For generations, the Black church has unified, inspired and empowered African-Americans. And as I think about what my faith has meant in my own life and in the lives of so many in the African-American community, one treasured Bible verse comes to mind: “Let your light shine before others, that they may see your good deeds and glorify your God in heaven.” During my decades in the pulpit, I quoted or heard someone else quote this verse more times than I can count. It is a worthy approach to moral living and has been so for more than 2,000 years.
Following the release of a report about the plight of the financially underserved families in our local community, state and nation, this Bible verse serves as a reminder that all of us have an opportunity to light the way for others and help them join the financial mainstream. Shining a light on financial education and technology offers us an opportunity to do just that.
According to the Federal Deposit Insurance Corporation (FDIC), more than 32 percent of households in the Norfolk area are either unbanked or underbanked, meaning they have no or only limited access to traditional banking services. Instead, these families often rely on costly, and sometimes predatory, alternative services like check cashiers, pawn shops and payday lenders to conduct basic financial transactions.
While an improvement from the last report released two years ago, there is still work to be done. The FDIC’s report sheds light on the challenges facing the more than 213,000 households here in our region that exist on the financial margins of society. And the FDIC also notes that these challenges disproportionately affect minority households. It makes me think of the opportunities that exist to help these families better access their money in today’s increasingly cashless economy. Increased financial education is important, but it must be combined with solutions that can make a real difference. That’s why the Baptist General Convention of Virginia joined forces with Master Your Card (MYC), a community empowerment program that helps to bring to light opportunities for education and information about electronic payment technologies to those who need it most.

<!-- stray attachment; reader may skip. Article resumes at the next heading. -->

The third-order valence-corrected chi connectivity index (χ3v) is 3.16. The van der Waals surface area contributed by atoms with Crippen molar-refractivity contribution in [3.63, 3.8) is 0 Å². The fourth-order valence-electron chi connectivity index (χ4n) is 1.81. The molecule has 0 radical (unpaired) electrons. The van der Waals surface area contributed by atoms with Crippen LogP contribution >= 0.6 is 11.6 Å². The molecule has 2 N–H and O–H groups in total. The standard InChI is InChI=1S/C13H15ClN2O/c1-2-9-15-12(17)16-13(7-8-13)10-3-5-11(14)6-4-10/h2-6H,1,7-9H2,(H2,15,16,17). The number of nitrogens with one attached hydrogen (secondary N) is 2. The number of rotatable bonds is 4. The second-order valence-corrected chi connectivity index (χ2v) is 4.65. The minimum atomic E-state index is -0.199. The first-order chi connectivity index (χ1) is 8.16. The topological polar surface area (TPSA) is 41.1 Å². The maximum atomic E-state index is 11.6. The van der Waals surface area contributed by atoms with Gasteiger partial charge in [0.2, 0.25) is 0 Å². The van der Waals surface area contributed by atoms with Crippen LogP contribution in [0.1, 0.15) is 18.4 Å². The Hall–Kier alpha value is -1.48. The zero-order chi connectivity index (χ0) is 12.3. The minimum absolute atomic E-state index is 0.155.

For instance, technologies like payroll and prepaid cards open the door to greater financial access. These cards operate much like debit cards, but do not require a bank account. Cardholders can pay bills and bargain shop online, and even receive their wages through direct deposit. And many of these cards are compatible with smartphone apps, offering the ability to make mobile payments, and create and track a budget.
In addition to helping consumers better access their money, electronic payments offer opportunities for churches to manage their funds and budgets more efficiently. By adopting these technologies for both payments and collections, churches can be even better stewards of the money they are entrusted to use wisely.
That’s why, working with MYC, the Baptist General Convention of Virginia hosted a workshop at its annual conference on how electronic payment technologies help churches to streamline bookkeeping and even increase parishioner giving.
I am proud of the work being carried out within churches and communities to make a difference in the lives of others.
For more information on this community empowerment program, visit www.masteryourcardusa.org
The Reverend David L. Chapman is a retired pastor, interim executive minister of the Baptist General Convention of Virginia and a member of the Master Your Card African-American Advisory Board.